Ultimately it remains to be seen exactly what changes the Government proposes and so there is not much that employers can do at present to prepare. However, given the timeframe, it is important to be aware of the risk of changes that could happen with very little notice.

As it stands, the Bill must still pass through the usual stages of the legislative process before reaching Royal Assent and so there is scope for further scrutiny and amendments to be made.

Right to Work Checks

All employers in the UK have a legal obligation to conduct right to work checks before employing new members of staff. The aim of the right to work checks is to prevent illegal working in the UK. During the COVID-19 pandemic, and specifically as a result of the Government’s ‘work from home’ guidance, adjusted right to work checks were introduced on a temporary basis. This meant that checks could be carried out over video calls rather than in person. However, the right to conduct these adjusted checks ended on 30 September 2022.

Employers will now need to carry out right to work checks using one of the following methods:
1. manual in-person checks;
2. the Home Office online checking service; or
3. via an Identity Service Provider (IDSP).
The appropriate method to use will depend on the individual’s immigration status and the documents they hold.

Find out more in our recent article: Are you ready for the changing right to work checks?

Immigration

Since Brexit and the loss of freedom of movement with the EU, the recruitment pool inside the UK has dwindled, with more UK Companies looking to apply for sponsor licences.

Key changes:
• Loss of UK Investor visa (February 2022)
• Loss of Sole representative of an overseas company visa (April 2022)
• Change- new Global Business Mobility Routes

New Visas:

  • New Global Business Mobility Routes:

– Senior/ Specialist Worker visa (max 5 years or 9 years if paid more than £73,900) (Minimum salary £42,400 and working for overseas company for at least 12 months) (Replaces old Tier 2 Intra-Company Transfer Visa).

– Graduate trainee visa (max 12 months, no extension) (Replaces old Intra-Company Transfer Graduate Trainee visa) (Designed for individuals to undertake a UK-based work placement as part of a graduate training course that leads to a senior management or specialist position).

– UK expansion worker visa (max 2 years) (Replaces Sole Representative of an Overseas Company Visa) (For companies who haven’t traded in the UK but the overseas company can show 3 years’ worth of trading and a detailed business plan) (Provisional Sponsor licence to bring over UK expansion worker for initial 12 months and then option to elevate licence to include new visa tiers once company is established) (Minimum salary £42,400 or going rate whichever is the higher/ Minimum of 12 months employment unless paid £73,900).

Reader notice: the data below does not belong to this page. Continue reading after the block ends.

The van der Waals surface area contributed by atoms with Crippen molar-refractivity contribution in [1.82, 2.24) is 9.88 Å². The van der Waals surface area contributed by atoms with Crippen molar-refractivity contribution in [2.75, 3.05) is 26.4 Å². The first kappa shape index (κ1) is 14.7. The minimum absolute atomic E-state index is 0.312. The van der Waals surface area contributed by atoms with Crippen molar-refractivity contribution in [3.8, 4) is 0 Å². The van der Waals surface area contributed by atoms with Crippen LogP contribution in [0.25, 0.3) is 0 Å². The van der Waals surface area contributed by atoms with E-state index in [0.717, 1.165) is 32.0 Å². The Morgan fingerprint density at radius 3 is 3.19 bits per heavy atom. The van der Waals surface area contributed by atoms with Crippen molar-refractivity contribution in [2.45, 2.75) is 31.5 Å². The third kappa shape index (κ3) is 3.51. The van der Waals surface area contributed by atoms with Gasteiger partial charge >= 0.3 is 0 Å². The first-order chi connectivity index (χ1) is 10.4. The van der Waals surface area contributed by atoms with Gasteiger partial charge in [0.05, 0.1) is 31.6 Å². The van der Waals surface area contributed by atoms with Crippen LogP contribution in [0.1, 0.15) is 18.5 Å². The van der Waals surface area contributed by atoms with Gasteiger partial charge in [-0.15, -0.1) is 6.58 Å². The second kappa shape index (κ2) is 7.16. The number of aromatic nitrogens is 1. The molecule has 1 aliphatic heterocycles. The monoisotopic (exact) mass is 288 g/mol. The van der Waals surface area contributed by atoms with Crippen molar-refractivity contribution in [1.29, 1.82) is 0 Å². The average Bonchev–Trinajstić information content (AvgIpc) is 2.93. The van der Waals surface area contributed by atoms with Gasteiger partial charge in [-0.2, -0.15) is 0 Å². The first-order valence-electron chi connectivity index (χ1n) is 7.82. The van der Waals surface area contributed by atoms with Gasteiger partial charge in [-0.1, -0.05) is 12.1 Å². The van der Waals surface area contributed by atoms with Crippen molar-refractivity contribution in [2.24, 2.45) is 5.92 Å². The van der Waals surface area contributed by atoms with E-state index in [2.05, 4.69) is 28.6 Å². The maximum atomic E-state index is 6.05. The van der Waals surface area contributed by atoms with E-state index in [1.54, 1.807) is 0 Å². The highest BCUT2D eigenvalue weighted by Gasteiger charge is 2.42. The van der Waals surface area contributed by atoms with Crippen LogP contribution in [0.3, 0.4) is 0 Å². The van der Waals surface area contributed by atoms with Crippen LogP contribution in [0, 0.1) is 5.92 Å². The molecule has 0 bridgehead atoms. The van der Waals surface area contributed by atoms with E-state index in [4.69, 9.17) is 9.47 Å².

– Service Supplier Visa (max 6 or 12 months depending on trade agreement, no extension) (valid international trade agreement) (Replaces Temporary Worker – International Agreement route) (The applicant must be sponsored by an entity that has been authorised to sponsor a Service Supplier. They also have to have a contract with the overseas service provider, and that contract must have been ‘registered’ with the Home Office).

– Secondment Worker Visa (max 2 years) (min £50 Million contract between overseas organisation and the UK sponsor that has been approved by the Home Office) (For short term secondments on high value contracts, minimum 12 months service working for overseas employer).

– (can change visa in country on two of them but cannot settle on any of these visas)

  • Scale Up visa (settlement after 5 years) (For High Growth industries, which can demonstrate annualised growth of at least 20% in turnover or staffing for the 3-year period prior to the application and having a minimum of 10 employees at the start of this 3-year period) (6 months sponsored then after this no requirement for sponsorship, minimum salary £33,000 + must have a degree level qualification).
  • High potential Individual (no extension- max 2 years (all other degrees) or 3 years (PHd)) (The requirement is to have either a bachelor’s or postgraduate degree qualification from a non-UK top 50 global overseas university).

 

Future changes:

  • Change to Innovator visa endorsing bodies- significant reduction in endorsing bodies (currently 57)
  • Potential Angel Investor route under the Innovator visa

 

Trends:

  • Most new visas do not lead to settlement.

 

Dated 2 November 2022

Read more

View our Employment Law and Business Immigration Reception Lawyers:

Employment Law and Business Immigration Reception